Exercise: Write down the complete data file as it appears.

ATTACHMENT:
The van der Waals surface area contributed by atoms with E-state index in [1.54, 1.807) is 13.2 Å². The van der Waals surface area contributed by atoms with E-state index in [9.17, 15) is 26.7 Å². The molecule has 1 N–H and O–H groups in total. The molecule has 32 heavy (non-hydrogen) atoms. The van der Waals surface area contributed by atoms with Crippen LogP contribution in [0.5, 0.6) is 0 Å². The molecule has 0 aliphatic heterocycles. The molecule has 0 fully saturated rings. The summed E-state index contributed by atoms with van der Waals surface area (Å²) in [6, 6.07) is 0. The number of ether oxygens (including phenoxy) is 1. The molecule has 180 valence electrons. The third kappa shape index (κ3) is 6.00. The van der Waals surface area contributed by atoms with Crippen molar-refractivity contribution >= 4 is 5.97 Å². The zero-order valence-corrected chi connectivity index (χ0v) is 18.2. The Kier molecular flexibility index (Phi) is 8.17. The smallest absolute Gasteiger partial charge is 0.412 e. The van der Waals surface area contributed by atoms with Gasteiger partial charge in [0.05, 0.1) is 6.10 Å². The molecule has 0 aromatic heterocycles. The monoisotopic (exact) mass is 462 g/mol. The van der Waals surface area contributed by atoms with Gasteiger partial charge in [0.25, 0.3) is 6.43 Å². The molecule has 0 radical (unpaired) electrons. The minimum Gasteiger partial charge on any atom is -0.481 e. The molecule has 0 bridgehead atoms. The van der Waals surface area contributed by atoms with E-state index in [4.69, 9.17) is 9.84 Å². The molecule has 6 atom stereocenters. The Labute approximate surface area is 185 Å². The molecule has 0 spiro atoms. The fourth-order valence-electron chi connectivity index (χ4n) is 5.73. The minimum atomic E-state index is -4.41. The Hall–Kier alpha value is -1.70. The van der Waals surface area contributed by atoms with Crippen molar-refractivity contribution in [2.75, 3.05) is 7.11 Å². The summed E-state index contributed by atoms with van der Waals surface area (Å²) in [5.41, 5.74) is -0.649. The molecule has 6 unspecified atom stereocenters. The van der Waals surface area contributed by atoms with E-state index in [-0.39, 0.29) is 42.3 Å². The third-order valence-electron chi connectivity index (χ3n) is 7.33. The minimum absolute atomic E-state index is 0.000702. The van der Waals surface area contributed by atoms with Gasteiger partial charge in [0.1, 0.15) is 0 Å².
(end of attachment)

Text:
The van der Waals surface area contributed by atoms with E-state index in [1.54, 1.807) is 13.2 Å². The van der Waals surface area contributed by atoms with E-state index in [9.17, 15) is 26.7 Å². The molecule has 1 N–H and O–H groups in total. The molecule has 32 heavy (non-hydrogen) atoms. The van der Waals surface area contributed by atoms with Crippen LogP contribution in [0.5, 0.6) is 0 Å². The molecule has 0 aliphatic heterocycles. The molecule has 0 fully saturated rings. The summed E-state index contributed by atoms with van der Waals surface area (Å²) in [6, 6.07) is 0. The number of ether oxygens (including phenoxy) is 1. The molecule has 180 valence electrons. The third kappa shape index (κ3) is 6.00. The van der Waals surface area contributed by atoms with Crippen molar-refractivity contribution >= 4 is 5.97 Å². The zero-order valence-corrected chi connectivity index (χ0v) is 18.2. The Kier molecular flexibility index (Phi) is 8.17. The smallest absolute Gasteiger partial charge is 0.412 e. The van der Waals surface area contributed by atoms with Gasteiger partial charge in [0.05, 0.1) is 6.10 Å². The molecule has 0 aromatic heterocycles. The monoisotopic (exact) mass is 462 g/mol. The van der Waals surface area contributed by atoms with Gasteiger partial charge in [0.25, 0.3) is 6.43 Å². The molecule has 0 radical (unpaired) electrons. The minimum Gasteiger partial charge on any atom is -0.481 e. The molecule has 0 bridgehead atoms. The van der Waals surface area contributed by atoms with E-state index in [4.69, 9.17) is 9.84 Å². The molecule has 6 atom stereocenters. The Labute approximate surface area is 185 Å². The molecule has 0 spiro atoms. The fourth-order valence-electron chi connectivity index (χ4n) is 5.73. The minimum atomic E-state index is -4.41. The Hall–Kier alpha value is -1.70. The van der Waals surface area contributed by atoms with Crippen molar-refractivity contribution in [2.75, 3.05) is 7.11 Å². The summed E-state index contributed by atoms with van der Waals surface area (Å²) in [5.41, 5.74) is -0.649. The molecule has 6 unspecified atom stereocenters. The van der Waals surface area contributed by atoms with E-state index in [-0.39, 0.29) is 42.3 Å². The third-order valence-electron chi connectivity index (χ3n) is 7.33. The minimum absolute atomic E-state index is 0.000702. The van der Waals surface area contributed by atoms with Gasteiger partial charge in [0.1, 0.15) is 0 Å².